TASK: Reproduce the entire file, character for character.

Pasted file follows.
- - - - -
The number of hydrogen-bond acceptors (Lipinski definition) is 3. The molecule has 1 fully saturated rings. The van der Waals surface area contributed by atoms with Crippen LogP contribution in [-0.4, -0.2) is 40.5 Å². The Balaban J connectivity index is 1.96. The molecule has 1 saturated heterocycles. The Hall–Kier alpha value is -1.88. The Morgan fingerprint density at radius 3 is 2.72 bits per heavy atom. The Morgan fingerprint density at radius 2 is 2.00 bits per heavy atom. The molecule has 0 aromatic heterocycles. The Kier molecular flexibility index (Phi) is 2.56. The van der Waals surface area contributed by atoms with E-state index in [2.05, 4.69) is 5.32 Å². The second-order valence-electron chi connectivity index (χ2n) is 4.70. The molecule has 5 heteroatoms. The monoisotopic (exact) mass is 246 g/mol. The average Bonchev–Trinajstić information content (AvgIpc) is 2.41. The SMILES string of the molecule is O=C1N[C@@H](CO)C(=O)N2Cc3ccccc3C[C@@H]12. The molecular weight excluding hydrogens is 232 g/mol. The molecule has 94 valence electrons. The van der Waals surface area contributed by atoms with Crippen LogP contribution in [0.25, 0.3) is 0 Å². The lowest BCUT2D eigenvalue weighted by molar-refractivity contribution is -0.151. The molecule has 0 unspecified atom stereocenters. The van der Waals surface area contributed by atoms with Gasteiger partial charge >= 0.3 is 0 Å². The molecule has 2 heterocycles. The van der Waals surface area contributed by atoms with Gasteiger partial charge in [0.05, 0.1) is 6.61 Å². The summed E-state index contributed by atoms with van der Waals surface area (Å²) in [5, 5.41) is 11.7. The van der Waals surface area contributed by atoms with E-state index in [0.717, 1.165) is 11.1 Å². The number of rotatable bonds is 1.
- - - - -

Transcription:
The number of hydrogen-bond acceptors (Lipinski definition) is 3. The molecule has 1 fully saturated rings. The van der Waals surface area contributed by atoms with Crippen LogP contribution in [-0.4, -0.2) is 40.5 Å². The Balaban J connectivity index is 1.96. The molecule has 1 saturated heterocycles. The Hall–Kier alpha value is -1.88. The Morgan fingerprint density at radius 3 is 2.72 bits per heavy atom. The Morgan fingerprint density at radius 2 is 2.00 bits per heavy atom. The molecule has 0 aromatic heterocycles. The Kier molecular flexibility index (Phi) is 2.56. The van der Waals surface area contributed by atoms with E-state index in [2.05, 4.69) is 5.32 Å². The second-order valence-electron chi connectivity index (χ2n) is 4.70. The molecule has 5 heteroatoms. The monoisotopic (exact) mass is 246 g/mol. The average Bonchev–Trinajstić information content (AvgIpc) is 2.41. The SMILES string of the molecule is O=C1N[C@@H](CO)C(=O)N2Cc3ccccc3C[C@@H]12. The molecular weight excluding hydrogens is 232 g/mol. The molecule has 94 valence electrons. The van der Waals surface area contributed by atoms with Crippen LogP contribution in [0.25, 0.3) is 0 Å². The lowest BCUT2D eigenvalue weighted by molar-refractivity contribution is -0.151. The molecule has 0 unspecified atom stereocenters. The van der Waals surface area contributed by atoms with Gasteiger partial charge >= 0.3 is 0 Å². The molecule has 2 heterocycles. The van der Waals surface area contributed by atoms with Gasteiger partial charge in [0.05, 0.1) is 6.61 Å². The summed E-state index contributed by atoms with van der Waals surface area (Å²) in [5, 5.41) is 11.7. The van der Waals surface area contributed by atoms with E-state index in [0.717, 1.165) is 11.1 Å². The number of rotatable bonds is 1.